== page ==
Surat fire a shrill alarm, but has the city really woken up?

FIRE SAFETY VIOLATIONS

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Surat city. Pic: Rahul Bhadane/ Wikimedia Commons

The portents for a potential major fire disaster were visible all over Surat. Especially with the city’s woefully ill-equipped fire service. The fire tenders that reached the Takshashila Arcade on May 24 to put out the fire in a coaching class situated in the roof of the building, had ladders that could only go up to 35 metres. Many of the 22 teenagers who died in the fire that day lost their lives when they jumped off the roof in panic. The fire personnel did not even have nets to catch them. As irony would have it, the city corporation received a German made fire engine with a turntable ladder that can reach a height of 55 metres 48 hours after the fire.

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Surat is typical of Gujarat, where the entire development paradigm begins and ends with indiscriminate real estate growth. This is largely the result of rapid and unplanned urbanisation and heavy intra as well as inter-state migration, which has put huge pressure on the real estate resources and other public services in the cities. Unauthorised constructions are rampant in all the major cities of Gujarat.

The Takshashila Arcade in Surat’s Sarthana suburb, for instance, had been approved as a three-storey building. The fourth floor that was a terrace was later covered by an unauthorised dome, with a single staircase leading to it, under which the students prepared, ironically, for admissions to architecture and design institutes.

The countrywide outcry over the tragedy, which Gujarat Chief Secretary JN Singh described as a “bad wake-up call”, forced the Gujarat government to order fire safety audits in Surat and other cities.

In Surat alone, within 48 hours, the municipal corporation served notices on over 1,800 buildings to install fire safety systems or face closure. Over half have complied so far. By the middle of June, more than 5,000 unauthorised constructions in as many buildings had been demolished.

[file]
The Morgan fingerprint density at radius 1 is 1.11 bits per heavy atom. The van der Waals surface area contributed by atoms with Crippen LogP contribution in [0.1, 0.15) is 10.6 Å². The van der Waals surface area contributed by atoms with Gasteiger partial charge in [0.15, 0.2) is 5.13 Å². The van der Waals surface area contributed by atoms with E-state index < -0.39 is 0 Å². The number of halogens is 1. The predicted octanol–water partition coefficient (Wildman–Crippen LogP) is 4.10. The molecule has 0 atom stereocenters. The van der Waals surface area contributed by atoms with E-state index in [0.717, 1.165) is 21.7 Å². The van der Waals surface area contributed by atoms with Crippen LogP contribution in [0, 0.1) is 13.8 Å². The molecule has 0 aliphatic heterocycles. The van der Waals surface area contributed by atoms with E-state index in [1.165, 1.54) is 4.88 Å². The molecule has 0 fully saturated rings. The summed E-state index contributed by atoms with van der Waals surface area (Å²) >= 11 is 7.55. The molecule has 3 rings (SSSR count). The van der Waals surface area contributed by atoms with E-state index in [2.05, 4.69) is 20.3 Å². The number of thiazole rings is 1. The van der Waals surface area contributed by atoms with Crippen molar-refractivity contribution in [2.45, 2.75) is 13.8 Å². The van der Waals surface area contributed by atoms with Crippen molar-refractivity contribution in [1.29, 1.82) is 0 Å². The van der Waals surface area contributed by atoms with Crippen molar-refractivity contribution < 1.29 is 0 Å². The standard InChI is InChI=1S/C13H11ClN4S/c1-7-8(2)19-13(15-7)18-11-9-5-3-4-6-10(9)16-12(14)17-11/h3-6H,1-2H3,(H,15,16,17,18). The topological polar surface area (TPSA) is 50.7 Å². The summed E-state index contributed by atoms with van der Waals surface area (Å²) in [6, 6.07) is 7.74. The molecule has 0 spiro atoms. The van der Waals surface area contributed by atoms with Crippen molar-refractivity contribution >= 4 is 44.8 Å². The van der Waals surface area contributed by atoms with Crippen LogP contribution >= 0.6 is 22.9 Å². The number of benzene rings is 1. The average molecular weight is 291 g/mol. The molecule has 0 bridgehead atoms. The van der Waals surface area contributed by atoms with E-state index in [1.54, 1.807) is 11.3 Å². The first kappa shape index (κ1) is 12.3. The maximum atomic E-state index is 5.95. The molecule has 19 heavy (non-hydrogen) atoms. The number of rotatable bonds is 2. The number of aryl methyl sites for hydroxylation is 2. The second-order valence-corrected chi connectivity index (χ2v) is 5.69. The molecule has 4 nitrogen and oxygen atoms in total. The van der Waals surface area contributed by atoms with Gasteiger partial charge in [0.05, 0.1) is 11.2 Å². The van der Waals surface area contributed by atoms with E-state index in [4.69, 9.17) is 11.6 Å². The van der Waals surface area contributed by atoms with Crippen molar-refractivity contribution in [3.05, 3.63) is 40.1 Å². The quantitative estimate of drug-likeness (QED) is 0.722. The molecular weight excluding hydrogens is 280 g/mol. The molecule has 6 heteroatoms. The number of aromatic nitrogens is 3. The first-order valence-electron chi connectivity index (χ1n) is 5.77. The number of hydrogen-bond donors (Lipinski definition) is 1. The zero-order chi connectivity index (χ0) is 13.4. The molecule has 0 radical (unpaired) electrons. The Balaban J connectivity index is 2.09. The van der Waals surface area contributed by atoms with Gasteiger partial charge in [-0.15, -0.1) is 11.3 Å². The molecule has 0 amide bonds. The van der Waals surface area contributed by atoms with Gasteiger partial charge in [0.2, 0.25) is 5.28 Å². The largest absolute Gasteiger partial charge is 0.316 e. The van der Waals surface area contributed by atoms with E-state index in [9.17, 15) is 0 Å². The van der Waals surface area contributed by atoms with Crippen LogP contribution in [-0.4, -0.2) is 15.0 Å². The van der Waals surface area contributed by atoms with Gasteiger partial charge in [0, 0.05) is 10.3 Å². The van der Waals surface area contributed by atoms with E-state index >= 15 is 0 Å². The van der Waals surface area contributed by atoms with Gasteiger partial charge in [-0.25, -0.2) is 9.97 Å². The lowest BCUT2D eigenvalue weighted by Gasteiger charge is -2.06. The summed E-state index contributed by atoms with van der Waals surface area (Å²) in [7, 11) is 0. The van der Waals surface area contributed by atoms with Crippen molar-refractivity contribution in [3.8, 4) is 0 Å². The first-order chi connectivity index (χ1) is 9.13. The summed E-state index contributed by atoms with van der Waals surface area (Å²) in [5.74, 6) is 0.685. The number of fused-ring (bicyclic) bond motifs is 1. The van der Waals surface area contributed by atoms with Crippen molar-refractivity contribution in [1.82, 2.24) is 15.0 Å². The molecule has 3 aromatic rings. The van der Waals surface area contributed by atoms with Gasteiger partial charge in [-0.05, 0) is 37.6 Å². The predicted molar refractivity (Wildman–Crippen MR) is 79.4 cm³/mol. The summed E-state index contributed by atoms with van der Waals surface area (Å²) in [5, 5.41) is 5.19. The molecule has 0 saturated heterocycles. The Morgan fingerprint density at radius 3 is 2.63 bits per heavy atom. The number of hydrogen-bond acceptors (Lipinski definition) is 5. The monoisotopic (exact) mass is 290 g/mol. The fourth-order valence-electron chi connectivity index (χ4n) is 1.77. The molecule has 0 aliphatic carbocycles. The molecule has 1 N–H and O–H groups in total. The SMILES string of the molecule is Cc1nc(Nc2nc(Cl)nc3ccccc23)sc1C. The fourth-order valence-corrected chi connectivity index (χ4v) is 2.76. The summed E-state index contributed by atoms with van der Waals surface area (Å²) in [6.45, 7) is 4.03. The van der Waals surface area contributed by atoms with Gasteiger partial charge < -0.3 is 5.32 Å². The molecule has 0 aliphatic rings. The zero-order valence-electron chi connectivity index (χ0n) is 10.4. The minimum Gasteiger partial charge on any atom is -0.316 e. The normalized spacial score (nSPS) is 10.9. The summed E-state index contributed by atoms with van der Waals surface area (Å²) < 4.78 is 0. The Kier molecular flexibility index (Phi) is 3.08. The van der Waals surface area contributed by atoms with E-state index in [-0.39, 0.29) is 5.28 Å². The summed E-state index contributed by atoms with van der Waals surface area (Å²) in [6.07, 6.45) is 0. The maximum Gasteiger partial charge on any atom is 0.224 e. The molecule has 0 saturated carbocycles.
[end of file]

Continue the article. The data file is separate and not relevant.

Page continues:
Fire safety audits

“In all, more than 14.6 lakh square feet of space has been opened up till June 10th,” Surat’s Chief Fire Officer Basant Parikh shared. In fact, the Surat fire department has been in hyperactive crackdown mode ever since the Takshashila incident. As many as 2,019 coaching centres had been surveyed and 1,819 issued notices as on June 18th, Parikh said, adding that 916 of them had already been sealed.

“In order to ensure that there is a double-check on fire safety, we are bringing in third party audit of all buildings as well as deploying fire volunteers to assist the fire department,” Basant Parikh said. With a staff of just 1,000 to cover the whopping 350 square km of Surat city, the fire department will now add three fire stations in areas which had none so far, and acquire four more hydraulic platforms to add to the three that it presently has.

As many as 122 textile markets in Surat, which is a major hub of synthetic textiles manufacturing accounting for nearly 60 per cent of the country’s total production, were surveyed since May 24th. 77 of them were issued notices with a seven-day ultimatum to fulfil fire safety requirements. Similarly, 37 commercial complexes were surveyed and 19 issued notices. “We had sealed 20 commercial buildings even before the Takshashila incident,” Parikh said.

There are hospitals, too, that have been functioning without adequate fire safety. After notices to them, 40 hospitals installed fire safety systems, “after we released newspaper advertisements cancelling their Building Use permissions,” Parikh said.

What is less known is the fact that the Takshashila tragedy in fact occurred six months after a crackdown on 914 properties of which 440 were asked to install fire safety systems, and 39 sealed in December, following a coaching centre fire that left a student and a teacher dead. This fire safety audit had then missed the Takshashila Arcade.

This time around, not just Surat, but municipal corporations across Gujarat ordered fire safety audits of 9,965 buildings after the May 24 fire and slapped notices on 9,395 of them for lacking in basic fire safety measures. “These numbers not only speak of negligence but also rampant corruption,” said retired Gujarat bureaucrat Ravi Saxena, who is credited with framing an exhaustive infrastructure vision document 2020 under the Keshubhai Patel Government in the late 90s.

Legalising the illegal

According to the 2011 Census, nearly 80 per cent of the total population of Surat district lived in the city (81 per cent in Ahmedabad district). In fact, Ahmedabad, Vadodara, Surat and Rajkot districts account for 58 per cent of the state’s urban population. Overall, 46 per cent of Gujarat’s nearly six crore population live in the cities, with Surat having the highest population density of 1,376 people per square km. Ahmedabad has a population density of 890 while the state average is 308, according to the 2011 Gujarat Census.